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Health News Florida

Security Consultant to Broward District: Avoid Using Metal Detectors

Broward County schools superintendent Robert Runcie and members of the school board hold a news conference at Marjory Stoneman Douglas High School in February. District leaders have waffled over whether to install metal detectors at schools.
Broward County schools superintendent Robert Runcie and members of the school board hold a news conference at Marjory Stoneman Douglas High School in February. District leaders have waffled over whether to install metal detectors at schools.

Six months to the day after the shooting that left 17 people dead at Marjory Stoneman Douglas High School — and coming shortly after the Broward County school district’s controversial reversal of a plan to install metal detectors at the Parkland school — a consultant tasked with providing a security assessment recommended against using the devices.

During a meeting on Tuesday, the eve of the first day of school in Broward County, the nonprofit campus-safety group Safe Havens International presented a report to the school board that argued metal detectors are ineffective on their own. Other measures that are costly and could increase liability would be required — such as X-ray machines for screening bags or staff trained to perform pat-downs.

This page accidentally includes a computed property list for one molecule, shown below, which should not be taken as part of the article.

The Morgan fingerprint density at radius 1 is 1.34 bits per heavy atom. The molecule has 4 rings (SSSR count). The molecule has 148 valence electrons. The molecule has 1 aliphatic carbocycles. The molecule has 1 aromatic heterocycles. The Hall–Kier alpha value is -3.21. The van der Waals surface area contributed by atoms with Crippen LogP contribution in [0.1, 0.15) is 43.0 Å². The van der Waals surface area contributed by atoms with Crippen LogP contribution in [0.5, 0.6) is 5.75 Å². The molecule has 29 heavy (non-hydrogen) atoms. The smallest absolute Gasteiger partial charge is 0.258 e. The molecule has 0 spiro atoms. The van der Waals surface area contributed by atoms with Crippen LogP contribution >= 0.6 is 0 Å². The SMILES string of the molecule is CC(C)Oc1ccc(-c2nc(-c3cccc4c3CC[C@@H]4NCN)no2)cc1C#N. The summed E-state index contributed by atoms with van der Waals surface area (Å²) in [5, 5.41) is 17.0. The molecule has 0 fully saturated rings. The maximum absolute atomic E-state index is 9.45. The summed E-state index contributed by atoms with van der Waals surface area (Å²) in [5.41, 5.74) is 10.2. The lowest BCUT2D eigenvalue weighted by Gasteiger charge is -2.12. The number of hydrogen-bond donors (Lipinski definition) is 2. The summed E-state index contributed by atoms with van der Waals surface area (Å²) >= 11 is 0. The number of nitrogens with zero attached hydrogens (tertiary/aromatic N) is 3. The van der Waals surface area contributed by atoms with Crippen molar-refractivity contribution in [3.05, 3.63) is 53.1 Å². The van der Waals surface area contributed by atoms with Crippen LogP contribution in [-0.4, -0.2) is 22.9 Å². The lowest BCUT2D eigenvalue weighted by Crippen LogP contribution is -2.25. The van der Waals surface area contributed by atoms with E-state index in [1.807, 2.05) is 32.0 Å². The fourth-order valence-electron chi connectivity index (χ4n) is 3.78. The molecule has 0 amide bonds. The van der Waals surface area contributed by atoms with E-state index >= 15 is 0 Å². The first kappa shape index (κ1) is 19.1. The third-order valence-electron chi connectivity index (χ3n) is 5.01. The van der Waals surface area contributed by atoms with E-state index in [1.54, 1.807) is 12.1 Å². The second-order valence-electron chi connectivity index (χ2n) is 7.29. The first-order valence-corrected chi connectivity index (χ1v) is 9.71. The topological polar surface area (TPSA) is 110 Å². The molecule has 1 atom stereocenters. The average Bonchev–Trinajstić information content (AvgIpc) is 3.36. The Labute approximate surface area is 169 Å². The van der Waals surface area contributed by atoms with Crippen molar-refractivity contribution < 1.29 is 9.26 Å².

Some parents who attended the meeting were unhappy with the recommendations, saying they felt relieved when they thought there would be metal detectors at Stoneman Douglas and that their feelings of safety were diminished when administrators changed their minds.

Superintendent Robert Runcie’s abrupt decision not to install metal detectors at Stoneman Douglas was one of the reasons that a group of parents whose kids were killed in the shooting recently called for new leaders to be elected to the school board. Five of the board’s nine seats are up for re-election on Aug. 28. Two parents of victims are running.

Runcie's supporters  rallied for him earlier on Tuesday.

The report presented on Tuesday — read it here — was only the first phase of recommendations from Safe Havens. The second, looking at potential vulnerabilities in day-to-day operations, will come at the end of October.

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